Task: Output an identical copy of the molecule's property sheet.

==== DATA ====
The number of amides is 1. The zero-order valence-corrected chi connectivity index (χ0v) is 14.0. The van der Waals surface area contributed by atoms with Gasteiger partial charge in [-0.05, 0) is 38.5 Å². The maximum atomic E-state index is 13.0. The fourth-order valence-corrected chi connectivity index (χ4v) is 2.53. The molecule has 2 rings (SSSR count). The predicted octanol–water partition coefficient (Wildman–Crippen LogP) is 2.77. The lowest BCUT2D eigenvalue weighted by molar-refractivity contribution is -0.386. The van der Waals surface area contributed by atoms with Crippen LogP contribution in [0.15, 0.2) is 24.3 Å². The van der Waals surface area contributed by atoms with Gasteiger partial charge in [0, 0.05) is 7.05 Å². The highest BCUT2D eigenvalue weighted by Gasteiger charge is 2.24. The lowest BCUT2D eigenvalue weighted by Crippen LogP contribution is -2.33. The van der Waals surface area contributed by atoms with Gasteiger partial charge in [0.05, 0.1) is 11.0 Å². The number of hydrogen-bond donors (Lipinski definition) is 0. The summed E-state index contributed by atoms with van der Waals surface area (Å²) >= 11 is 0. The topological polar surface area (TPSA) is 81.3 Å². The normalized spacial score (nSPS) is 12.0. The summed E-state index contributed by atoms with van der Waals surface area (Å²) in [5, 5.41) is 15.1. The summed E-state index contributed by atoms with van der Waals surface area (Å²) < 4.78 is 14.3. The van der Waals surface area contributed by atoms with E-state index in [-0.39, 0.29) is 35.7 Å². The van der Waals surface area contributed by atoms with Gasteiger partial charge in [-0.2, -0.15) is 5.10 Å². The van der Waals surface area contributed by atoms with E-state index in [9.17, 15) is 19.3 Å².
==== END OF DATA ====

The number of amides is 1. The zero-order valence-corrected chi connectivity index (χ0v) is 14.0. The van der Waals surface area contributed by atoms with Gasteiger partial charge in [-0.05, 0) is 38.5 Å². The maximum atomic E-state index is 13.0. The fourth-order valence-corrected chi connectivity index (χ4v) is 2.53. The molecule has 2 rings (SSSR count). The predicted octanol–water partition coefficient (Wildman–Crippen LogP) is 2.77. The lowest BCUT2D eigenvalue weighted by molar-refractivity contribution is -0.386. The van der Waals surface area contributed by atoms with Crippen LogP contribution in [0.15, 0.2) is 24.3 Å². The van der Waals surface area contributed by atoms with Gasteiger partial charge in [0, 0.05) is 7.05 Å². The highest BCUT2D eigenvalue weighted by Gasteiger charge is 2.24. The lowest BCUT2D eigenvalue weighted by Crippen LogP contribution is -2.33. The van der Waals surface area contributed by atoms with Gasteiger partial charge in [0.05, 0.1) is 11.0 Å². The number of hydrogen-bond donors (Lipinski definition) is 0. The summed E-state index contributed by atoms with van der Waals surface area (Å²) >= 11 is 0. The topological polar surface area (TPSA) is 81.3 Å². The normalized spacial score (nSPS) is 12.0. The summed E-state index contributed by atoms with van der Waals surface area (Å²) in [5, 5.41) is 15.1. The summed E-state index contributed by atoms with van der Waals surface area (Å²) < 4.78 is 14.3. The van der Waals surface area contributed by atoms with E-state index in [-0.39, 0.29) is 35.7 Å². The van der Waals surface area contributed by atoms with Gasteiger partial charge in [-0.2, -0.15) is 5.10 Å². The van der Waals surface area contributed by atoms with E-state index in [9.17, 15) is 19.3 Å².